I've noticed a pattern in popular crates to:
- Declare a module as public.
- Prefix it with
__to visually mark it as actually being private.
- Add a comment to the effect of “This is not a public API”.
For example, from the quote crate:
And from the log crate:
Why is this pattern of using
pub to expose a module/function to the root used if the author does not want to allow access? It broke my mental model of Rust so far, which is that the
pub keyword used at the root level exposes a function or module to the outside world to denote it as safe for general use.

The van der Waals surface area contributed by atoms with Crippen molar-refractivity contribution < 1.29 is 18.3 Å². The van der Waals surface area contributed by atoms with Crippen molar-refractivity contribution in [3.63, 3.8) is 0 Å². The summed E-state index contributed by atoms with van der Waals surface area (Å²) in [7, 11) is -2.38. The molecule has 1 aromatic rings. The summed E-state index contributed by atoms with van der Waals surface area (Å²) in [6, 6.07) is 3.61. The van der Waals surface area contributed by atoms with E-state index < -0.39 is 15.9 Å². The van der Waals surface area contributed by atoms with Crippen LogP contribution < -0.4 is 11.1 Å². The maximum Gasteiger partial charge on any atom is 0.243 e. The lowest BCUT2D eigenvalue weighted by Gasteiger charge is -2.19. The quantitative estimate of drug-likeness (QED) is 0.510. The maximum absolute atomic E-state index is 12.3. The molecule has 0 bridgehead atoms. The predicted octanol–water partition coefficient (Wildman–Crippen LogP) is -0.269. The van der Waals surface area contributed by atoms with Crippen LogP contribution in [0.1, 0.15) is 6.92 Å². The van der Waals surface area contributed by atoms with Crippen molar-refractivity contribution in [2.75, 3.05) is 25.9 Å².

Is there a reason in this case that these public functions/modules can't be kept private as described in the reference?
A crate needs a global available "helper module" to itself, but it doesn't want to expose the helper module as a public API. To accomplish this, the root of the crate's hierarchy would have a private module which then internally has a "public API". Because the entire crate is a descendant of the root, then the entire local crate can access this private module through the second case.